Is the 5D Mark II still the best camera out there for the money?

Discussion in 'Canon EOS' started by landrum_kelly, Jan 4, 2013.

  1. I should have asked,
    Is the 5D Mark II still the best FULL-FRAME camera out there for the money?
    I was noticing that B&H still has the 5D II for a remarkably good price ($1749). I also know from my years of using it that it was a fine camera--even at the original price. At the present price, it has to be an even better value.
    Given the above, is the 5D II still the BEST buy out there? (I think it once was.) Or, have the newer Canon full-frame DSLRs outpaced the 5D II in terms of value for the price?
    The reason that I ask is that I have heard that the production of the 5D II has ceased, implying that the ones that are selling at such a great price are suddenly going to be gone--and soon. The 5D II impressed me by its combination of very good resolution and very good low light capabilities--quite an achievement in one camera. I am sure that the 5D III can do even better, but that is out of my price range right now. What about the newer EOS DSLRs? How are they in terms of both resolution and low light capabilities--for the price?
    I would appreciate your opinions, especially if you have used the cameras in question.
    --Lannie
     
  2. I am sure that the 5D III can do even better,​
    Yes it will. I own one.
    What about the newer EOS DSLRs? How are they in terms of both resolution and low light capabilities--for the price?​
    The best Canon EOS full frame bang for your buck is the 6D. The prices were at it's lowest during the Boxing Week sales of 2012. I took advantage of the discount and bought one.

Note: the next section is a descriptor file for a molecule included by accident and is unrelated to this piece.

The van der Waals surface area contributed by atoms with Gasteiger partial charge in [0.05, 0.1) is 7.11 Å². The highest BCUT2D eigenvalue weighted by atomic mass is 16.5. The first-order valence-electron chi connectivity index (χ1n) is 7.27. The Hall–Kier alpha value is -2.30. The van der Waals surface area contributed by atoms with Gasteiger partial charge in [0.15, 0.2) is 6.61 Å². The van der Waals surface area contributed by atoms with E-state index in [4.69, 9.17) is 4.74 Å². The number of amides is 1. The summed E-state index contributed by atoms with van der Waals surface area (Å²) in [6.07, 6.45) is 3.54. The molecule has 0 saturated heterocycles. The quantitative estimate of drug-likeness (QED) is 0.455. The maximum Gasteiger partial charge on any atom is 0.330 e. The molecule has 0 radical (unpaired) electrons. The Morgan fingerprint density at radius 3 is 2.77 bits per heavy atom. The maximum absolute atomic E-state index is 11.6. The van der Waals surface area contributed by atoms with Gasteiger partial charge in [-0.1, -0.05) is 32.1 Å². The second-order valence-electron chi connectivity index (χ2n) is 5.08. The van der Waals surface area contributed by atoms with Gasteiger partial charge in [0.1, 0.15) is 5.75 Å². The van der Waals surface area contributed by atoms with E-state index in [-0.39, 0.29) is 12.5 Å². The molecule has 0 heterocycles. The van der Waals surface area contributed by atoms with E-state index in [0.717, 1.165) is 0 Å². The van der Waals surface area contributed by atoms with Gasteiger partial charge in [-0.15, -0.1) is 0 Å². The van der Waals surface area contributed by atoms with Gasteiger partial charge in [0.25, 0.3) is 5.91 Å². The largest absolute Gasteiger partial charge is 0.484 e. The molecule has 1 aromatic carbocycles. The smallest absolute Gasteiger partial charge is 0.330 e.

3. Let me add that the 6D will out focus the 5D3 in low light. The IQ is better to my eyes with the new sensor of the 6D when compared to the 5D3.
     
  4. Probably, and probably a better value than the 6d currently, especially since you can find 5D2s used (you'd be hard pressed to find a 6D used right now ;) ), In my experience w/ the 5D2 I found that at it's new retail it was an excellent value, and if bought used, the value was up to twice as good!
    I am surprised to hear (from Peter J) that the 6D will out focus a 5D3. But I must assume he has both and came to that conclusion through comparing the two's performance side by side. Very surprising!
     
  5. Marcus, the key there is in LOW LIGHT. Canon has gone to great efforts to make the center focus sensor of the 6D effective at very low light levels.
     
  6. I am surprised to hear (from Peter J) that the 6D will out focus a 5D3. But I must assume he has both and came to that conclusion through comparing the two's performance side by side. Very surprising! [Marcus Ian]​
    The 6D and the 5D3 using the same Canon EF 85/1.2L II USM lens was tested in a moonlit bedroom using the centre focus points of both cameras. The 6D with it's LV of -3 hunted and locked focus on several chosen points. The 5D3 with an LV of -2 hunted and failed to lock focus.
    Thanks Don Baccus for your help.
     
  7. Well, not having shot with either camera extensively, I personally wouldn't know (obviously), and, of course, it has nothing to do with the OP's original post, nor is it even really relevant, but the comment certainly is surprising, especially given the hoopla over the 5D3's supposedly vastly superior AF system.